• 12) ‘For hundreds of years they have worked the dales, the vales, the moors and rest of Yorkshire's countryside and moulded it into the scenery we admire so much today.’
  • 13) ‘The dales, vales and hills of our region will be alive with the sound of music when the county becomes the venue for a record-breaking live music event.’
  • 14) ‘Spread over a total area of 40 acres comprising hillocks, undulating vales and also a gurgling stream, the park is now home to almost 40-flora species ranging from Cassia Alata to massanda.’
  • 15) ‘Agriculture by this time was spreading from the drier uplands into the lower vales of York and Pickering, with settlements widespread - mainly ditched enclosures containing one or more roundhouses.’
  • 16) ‘When we stopped at midday the road was no longer flat, but crossed gentle hills and vales, flanked by meadows in their Winter-brown dress.’
  • 17) ‘Alone in the desolate town, Jane wanders the vales and windy moors for many hours, on the lookout to faintly explore this town.’
  • 18) ‘Sandy heaths interspersed with clay vales are normal here, the lighter soils being heavily used to the point of exhaustion by early prehistoric communities and more or less abandoned from about 700 BC onwards.’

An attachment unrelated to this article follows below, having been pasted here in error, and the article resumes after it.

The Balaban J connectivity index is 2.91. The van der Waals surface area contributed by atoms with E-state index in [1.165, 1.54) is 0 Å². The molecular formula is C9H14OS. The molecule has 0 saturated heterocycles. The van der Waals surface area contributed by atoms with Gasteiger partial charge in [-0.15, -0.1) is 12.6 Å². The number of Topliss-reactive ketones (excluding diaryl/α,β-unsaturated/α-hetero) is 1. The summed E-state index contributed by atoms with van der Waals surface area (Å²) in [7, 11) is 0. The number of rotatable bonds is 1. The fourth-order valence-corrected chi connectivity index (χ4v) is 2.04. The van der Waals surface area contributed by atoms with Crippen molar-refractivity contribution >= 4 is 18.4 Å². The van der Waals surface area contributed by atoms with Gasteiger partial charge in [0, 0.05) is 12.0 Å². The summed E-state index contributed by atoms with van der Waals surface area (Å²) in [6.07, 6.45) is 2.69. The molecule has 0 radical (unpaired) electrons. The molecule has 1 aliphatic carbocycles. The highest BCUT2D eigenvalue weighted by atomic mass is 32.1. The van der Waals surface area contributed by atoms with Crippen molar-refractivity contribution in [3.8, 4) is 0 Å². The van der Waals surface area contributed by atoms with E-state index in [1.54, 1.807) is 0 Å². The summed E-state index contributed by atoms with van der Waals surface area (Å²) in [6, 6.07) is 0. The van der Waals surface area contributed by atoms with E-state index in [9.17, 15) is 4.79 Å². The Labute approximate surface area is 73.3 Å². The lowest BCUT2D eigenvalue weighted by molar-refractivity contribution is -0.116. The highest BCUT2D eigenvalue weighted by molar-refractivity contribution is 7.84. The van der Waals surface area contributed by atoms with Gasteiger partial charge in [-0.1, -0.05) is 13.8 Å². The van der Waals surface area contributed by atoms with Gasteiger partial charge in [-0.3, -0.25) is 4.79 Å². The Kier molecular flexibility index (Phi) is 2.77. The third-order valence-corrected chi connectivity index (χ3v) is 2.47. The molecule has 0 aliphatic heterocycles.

• 19) ‘The harder beds generally form NW-facing escarpments, whereas their SE slopes merge gradually below the wide clay vales excavated along the outcrops of the Oxford Clay and other softer beds.’
  • 20) ‘Back in the hills and vales, many girls and women had read romantic poems and stories, and this apparently shaped the ways they mused about the natural world around them even then.’
  • 21) ‘Germans, French and Italians settled in the valleys of Napa and Sonoma and the land which links them, Carneros, and transformed the area into vales of vineyards.’
  • 22) ‘Ah, but it is lovely to hit the road early on a Saturday morning, humming along with uncomplicated traffic, out into the vales of vineyards, each with their borders of red roses.’
  • 23) ‘Carpeted by rich volcanic ash, the region's moist and misty vales cradle Panama's coffee industry and also produce some of the country's finest citrus fruits and bananas.’
  • 24) ‘People may have first been drawn to Thornborough by the River Ure, a route between the Pennines to the west and Yorkshire's low-lying vales to the east.’
  • 25) ‘He travelled the hills and vales of Co. Waterford spreading lime.’
  • 26) ‘The foothills were behind us and now the land was broad, rolling vales and plains swathed in dense semi-continuous forests.’
  • 27) ‘If he wins, as I believe he will, you will be able to hear talk of it across the vales and hills of rural Britain and Ireland for days.’
  • 28) ‘We've scoured the vales and villages, clifftops and coves in search of the best rental properties in the land.’
  • 29) ‘I take such comfort from the hills and vales, even though I live in Washington, DC now.’